Are there any dangers?

You might be wondering 'Is the carnivore diet healthy?'

Amidst the carnivore diet success stories, it's important to note that living solely on meat carries significant health risks.

Firstly, eating a diet high in red meat has been strongly linked to chronic diseases like coronary heart disease and diabetes.

Given that the Cancer Council recommends limiting red meat consumption (which includes beef, pork, lamb, kangaroo, and venison) to 455 grams (cooked) per week, it would be easy to go overboard while on an all-meat diet [5].

Other animal products like processed meat, dairy and eggs also tend to be high in saturated fats, which can also increase your LDL cholesterol and risk of cardiovascular health issues [6].

Following such a highly restrictive diet can also put you at risk of developing nutrient deficiencies.

Vegetables, fruits, nuts, seeds, and grains all contain essential nutrients that can be difficult to achieve through an all-meat diet.

For example, vitamin C (which plays an important role in the growth and repair of tissues in the body) is mainly found in fruits, vegetables, and fortified foods like cereals [7]. While sufficient amounts can be consumed through raw liver, fish roe and eggs, this requires an extremely intentional approach.

In one of the very few studies conducted on the carnivore diet, researchers analysed the health status of over 2000 people who had been following the protocol for at least 6 months [8].

Overall, participants reported high levels of satisfaction, overall improved well-being and a reduction in BMI. However, some side effects were reported, including gastrointestinal issues and muscle loss. Most notably, participants saw a substantial rise in LDL cholesterol levels.

This indicates that while some benefits may be seen with the carnivore diet, there are significant health tradeoffs. This type of restrictive diet should not be attempted without the guidance of a medical professional.

Can a carnivore diet work for weight loss?

Whether it's veganism, the whole food diet or keto, there's no one proven way to lose weight.

No matter how you label it, weight loss is — at least theoretically — a matter of consuming fewer calories than you consume. Regardless of whether it comes from only animal products or plant foods, a calorie is still a calorie.

However, it's worth noting that the carnivore diet is, at its core, a zero-carb diet.

By following it to a tee, your body is likely to go into a state called ketosis where it begins to burn fat for energy, rather than glycogen stores. While there's minimal research specifically backing the carnivore diet, there is evidence that low-carb diets can promote weight loss.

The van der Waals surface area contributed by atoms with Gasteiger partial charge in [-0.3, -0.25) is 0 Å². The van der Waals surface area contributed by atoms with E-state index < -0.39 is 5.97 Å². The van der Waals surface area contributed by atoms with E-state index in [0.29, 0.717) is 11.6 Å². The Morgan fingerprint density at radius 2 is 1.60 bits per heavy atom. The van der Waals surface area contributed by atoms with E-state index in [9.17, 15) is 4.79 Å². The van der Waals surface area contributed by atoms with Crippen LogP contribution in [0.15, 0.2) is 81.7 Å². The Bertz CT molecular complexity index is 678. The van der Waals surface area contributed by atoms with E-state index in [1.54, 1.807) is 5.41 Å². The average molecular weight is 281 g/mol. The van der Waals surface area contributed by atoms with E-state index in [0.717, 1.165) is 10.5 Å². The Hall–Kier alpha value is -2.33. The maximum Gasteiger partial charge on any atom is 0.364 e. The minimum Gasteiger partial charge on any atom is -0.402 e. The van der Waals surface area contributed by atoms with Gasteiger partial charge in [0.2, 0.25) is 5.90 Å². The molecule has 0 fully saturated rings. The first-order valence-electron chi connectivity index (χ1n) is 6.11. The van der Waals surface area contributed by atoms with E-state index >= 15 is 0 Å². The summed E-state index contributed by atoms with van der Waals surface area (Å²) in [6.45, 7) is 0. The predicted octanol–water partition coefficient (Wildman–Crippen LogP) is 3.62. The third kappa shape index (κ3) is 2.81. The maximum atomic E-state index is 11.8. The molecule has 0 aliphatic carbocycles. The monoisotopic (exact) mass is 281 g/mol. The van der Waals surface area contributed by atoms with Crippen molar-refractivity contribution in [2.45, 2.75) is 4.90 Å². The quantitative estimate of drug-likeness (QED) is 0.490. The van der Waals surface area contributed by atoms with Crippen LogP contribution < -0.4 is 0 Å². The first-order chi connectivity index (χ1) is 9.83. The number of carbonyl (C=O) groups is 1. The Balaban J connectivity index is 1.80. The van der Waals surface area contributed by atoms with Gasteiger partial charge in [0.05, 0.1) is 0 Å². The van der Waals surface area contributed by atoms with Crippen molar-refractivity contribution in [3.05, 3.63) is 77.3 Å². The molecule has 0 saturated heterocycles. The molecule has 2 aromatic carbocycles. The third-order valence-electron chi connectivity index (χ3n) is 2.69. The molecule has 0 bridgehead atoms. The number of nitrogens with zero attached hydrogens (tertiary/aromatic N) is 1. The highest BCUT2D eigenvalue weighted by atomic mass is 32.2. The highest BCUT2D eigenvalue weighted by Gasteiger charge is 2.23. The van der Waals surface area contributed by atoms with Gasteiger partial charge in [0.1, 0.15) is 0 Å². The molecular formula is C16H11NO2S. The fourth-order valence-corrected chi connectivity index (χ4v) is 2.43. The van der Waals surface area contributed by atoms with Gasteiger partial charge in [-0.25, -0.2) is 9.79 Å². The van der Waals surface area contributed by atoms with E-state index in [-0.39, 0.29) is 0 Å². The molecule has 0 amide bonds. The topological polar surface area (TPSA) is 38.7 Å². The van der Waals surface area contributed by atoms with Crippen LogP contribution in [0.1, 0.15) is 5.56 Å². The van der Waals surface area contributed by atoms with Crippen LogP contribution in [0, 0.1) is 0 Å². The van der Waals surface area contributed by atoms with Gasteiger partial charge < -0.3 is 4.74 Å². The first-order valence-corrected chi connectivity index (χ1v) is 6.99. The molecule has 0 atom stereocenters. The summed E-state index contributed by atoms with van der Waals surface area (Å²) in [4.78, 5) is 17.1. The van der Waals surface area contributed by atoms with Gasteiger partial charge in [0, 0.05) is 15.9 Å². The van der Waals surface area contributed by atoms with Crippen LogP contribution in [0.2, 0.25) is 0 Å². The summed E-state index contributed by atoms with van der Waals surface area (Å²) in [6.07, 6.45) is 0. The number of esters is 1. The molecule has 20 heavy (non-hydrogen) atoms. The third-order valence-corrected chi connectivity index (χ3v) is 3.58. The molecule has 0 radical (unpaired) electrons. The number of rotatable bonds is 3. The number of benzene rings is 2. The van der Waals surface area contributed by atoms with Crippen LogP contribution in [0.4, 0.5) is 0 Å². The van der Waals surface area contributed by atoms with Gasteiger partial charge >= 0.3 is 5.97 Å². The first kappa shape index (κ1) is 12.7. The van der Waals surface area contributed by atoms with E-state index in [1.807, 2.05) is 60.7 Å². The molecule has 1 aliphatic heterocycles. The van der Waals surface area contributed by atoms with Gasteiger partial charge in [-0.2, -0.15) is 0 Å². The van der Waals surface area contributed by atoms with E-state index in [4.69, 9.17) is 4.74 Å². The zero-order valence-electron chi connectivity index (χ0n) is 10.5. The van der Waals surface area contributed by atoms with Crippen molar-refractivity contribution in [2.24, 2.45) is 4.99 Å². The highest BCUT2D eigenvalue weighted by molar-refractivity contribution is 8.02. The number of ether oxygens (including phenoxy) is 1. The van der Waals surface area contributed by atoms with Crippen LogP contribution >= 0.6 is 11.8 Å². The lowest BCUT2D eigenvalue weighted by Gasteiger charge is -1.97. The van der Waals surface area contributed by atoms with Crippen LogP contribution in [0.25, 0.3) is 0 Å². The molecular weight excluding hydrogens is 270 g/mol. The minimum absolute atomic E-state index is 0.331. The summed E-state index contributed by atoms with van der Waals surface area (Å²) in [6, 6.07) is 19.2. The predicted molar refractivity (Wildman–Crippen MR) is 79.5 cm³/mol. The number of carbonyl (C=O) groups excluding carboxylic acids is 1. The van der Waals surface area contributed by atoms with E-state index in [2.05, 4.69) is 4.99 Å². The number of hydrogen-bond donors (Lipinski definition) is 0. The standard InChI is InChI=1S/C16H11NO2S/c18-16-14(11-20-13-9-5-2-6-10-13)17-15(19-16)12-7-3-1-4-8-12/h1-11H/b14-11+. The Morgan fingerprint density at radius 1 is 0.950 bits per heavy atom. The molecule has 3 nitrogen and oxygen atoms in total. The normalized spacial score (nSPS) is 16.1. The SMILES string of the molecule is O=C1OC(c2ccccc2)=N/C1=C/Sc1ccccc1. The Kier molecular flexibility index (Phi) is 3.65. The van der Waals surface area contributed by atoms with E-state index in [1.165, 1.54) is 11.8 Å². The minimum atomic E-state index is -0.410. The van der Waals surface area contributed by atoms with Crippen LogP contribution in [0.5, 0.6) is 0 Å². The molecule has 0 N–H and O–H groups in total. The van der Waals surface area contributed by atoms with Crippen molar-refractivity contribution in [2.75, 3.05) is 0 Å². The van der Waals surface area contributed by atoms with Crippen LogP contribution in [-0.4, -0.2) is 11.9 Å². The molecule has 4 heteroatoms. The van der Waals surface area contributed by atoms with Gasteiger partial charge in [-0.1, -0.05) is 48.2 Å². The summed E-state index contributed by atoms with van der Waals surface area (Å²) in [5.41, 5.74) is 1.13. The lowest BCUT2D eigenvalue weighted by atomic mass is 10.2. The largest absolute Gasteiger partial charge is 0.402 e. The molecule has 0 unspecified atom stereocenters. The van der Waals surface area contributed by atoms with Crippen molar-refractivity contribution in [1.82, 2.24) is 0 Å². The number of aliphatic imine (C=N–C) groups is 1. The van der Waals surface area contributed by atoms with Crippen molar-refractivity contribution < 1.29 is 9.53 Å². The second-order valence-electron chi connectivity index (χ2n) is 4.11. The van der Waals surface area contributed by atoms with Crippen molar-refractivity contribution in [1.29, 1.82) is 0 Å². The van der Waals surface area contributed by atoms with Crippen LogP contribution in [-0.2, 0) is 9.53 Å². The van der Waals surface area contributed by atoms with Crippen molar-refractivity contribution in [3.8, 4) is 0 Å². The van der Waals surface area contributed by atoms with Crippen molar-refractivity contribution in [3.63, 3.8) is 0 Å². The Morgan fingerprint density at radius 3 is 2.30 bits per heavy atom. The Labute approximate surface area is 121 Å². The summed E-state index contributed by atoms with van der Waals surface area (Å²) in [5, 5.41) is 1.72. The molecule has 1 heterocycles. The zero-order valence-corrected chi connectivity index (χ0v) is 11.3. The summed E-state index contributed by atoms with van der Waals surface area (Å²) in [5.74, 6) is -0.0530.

In one meta-analysis, researchers compared over 25 weight loss trials and found that low-carb diets saw a significant reduction in body weight at 3-4 months to 6-8 months compared to other diets, but not over the longer term [9].

This suggests that low-carb diets such as the carnivore diet, can be highly effective for short-term weight loss — whether it's through being in a caloric deficit, or because it helps improve insulin resistance through blood sugar regulation.

However, as it is extremely restrictive and difficult to stick to, it may not be suitable for long-term weight loss efforts.

Other proven ways to lose weight

Following a strict carnivore diet certainly isn't everyone's cup of bone broth.

If you're someone who thrives on eating meat, then there's no reason you can't include more of it in your daily diet (so long as you're keeping an eye on your heart health and cholesterol levels).

However, eating a meat-only diet is far from the only way to shed body fat, nor is it the safest and healthiest.

Generally, losing weight requires a reduced calorie intake, whether that's through eating less, moving more or a combination of both.

There are many different paths you can take to get there — whether it's intermittent fasting, becoming a CrossFit fanatic or yes, eating only meat. However, generally, the best way to do it — and the way we recommend — is to eat a wide array of different healthy foods in moderation.

It's also important to note that there are biological and psychological factors that impact your ability to lose weight.

Whether it's a slowed metabolism or an emotional eating habit, these variables can make 'just eat less' easier said than done. If you need a hand kickstarting your health and weight loss journey, Pilot's Metabolic Reset Program tackles excess weight from the inside out to set you up for success.

Take our short assessment here to find out if you're eligible.

Image credit: Getty Images